While I take an academic approach to research, I envision this biography first and foremost as a book for fans by a fan. These fans range from nonagenarians who saw MacRae’s films when they first came out to millennials like myself. However, I’m aware that the Gordon MacRae fan community is fairly niche and I hope to add to conversations on wider themes such as the definition of stardom, the questions of what makes a ‘great’ career, and masculine ideals in post-war popular culture. I hope this would be of interest to readers with a general interest in film and entertainment history in the 1940s and 1950s. My ambition is for this biography to be published by an academic press.
Some research questions:
- How much agency did contract players have in negotiating the trajectory of their careers? (short answer: not much) To what extent were men under the same pressures as women regarding their appearance and image? Why did Warner Brothers make such an effort in making Doris Day their ‘princess’ but not MacRae their ‘Prince Charming’?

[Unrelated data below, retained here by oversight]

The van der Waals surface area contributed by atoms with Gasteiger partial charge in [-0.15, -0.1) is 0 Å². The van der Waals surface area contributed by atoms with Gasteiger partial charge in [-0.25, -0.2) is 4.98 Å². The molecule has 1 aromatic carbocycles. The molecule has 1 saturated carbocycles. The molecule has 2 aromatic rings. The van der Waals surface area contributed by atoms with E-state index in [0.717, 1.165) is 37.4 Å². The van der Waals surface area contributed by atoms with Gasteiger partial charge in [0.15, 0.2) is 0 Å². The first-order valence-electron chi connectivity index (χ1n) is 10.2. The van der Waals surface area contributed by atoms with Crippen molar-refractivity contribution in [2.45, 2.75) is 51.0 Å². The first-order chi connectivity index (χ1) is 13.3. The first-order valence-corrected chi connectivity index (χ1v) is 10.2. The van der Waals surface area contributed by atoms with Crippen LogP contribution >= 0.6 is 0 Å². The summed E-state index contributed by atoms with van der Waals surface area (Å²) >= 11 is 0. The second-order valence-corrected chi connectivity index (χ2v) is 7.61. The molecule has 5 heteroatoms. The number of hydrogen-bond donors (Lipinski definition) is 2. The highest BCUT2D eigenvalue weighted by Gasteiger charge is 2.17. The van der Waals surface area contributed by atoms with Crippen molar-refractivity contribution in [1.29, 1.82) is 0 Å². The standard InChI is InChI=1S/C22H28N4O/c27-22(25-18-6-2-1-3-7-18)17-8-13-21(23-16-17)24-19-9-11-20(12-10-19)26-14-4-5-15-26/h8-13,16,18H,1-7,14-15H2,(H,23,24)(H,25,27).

- What makes a role model? How was MacRae depicted as a paragon of masculinity for both male and female fans? How did the media present his marriage to Sheila as an ideal for a post-WW2 society obsessed with marriage and the nuclear family (despite being presented alongside the constant Hollywood cycle of divorce and remarriage)? What do these articles tell us about gender roles and middle-class aspiration and consumer culture in the 1950s?
- To what extent was MacRae, usually seen on screen in period pieces and specialising in operetta on the radio, seen as old-fashioned during his heyday? What was the status of operetta in post-WW2 culture? What was the status of radio stars before television?
- How did attitudes towards drinking culture and addiction change between the 1950s and 1980s?
- I have no doubt that MacRae had a ‘great’ career as ‘Five Letter Man’ of entertainment who achieved success in film, stage, records, radio and TV despite only starring in two true ‘classic’ films but how should greatness be judged? Why does a film career seem to be considered more prestigious than any other? How does his career and legacy compare with contemporaries such as Frank Sinatra, Dick Haymes, Howard Keel, etc?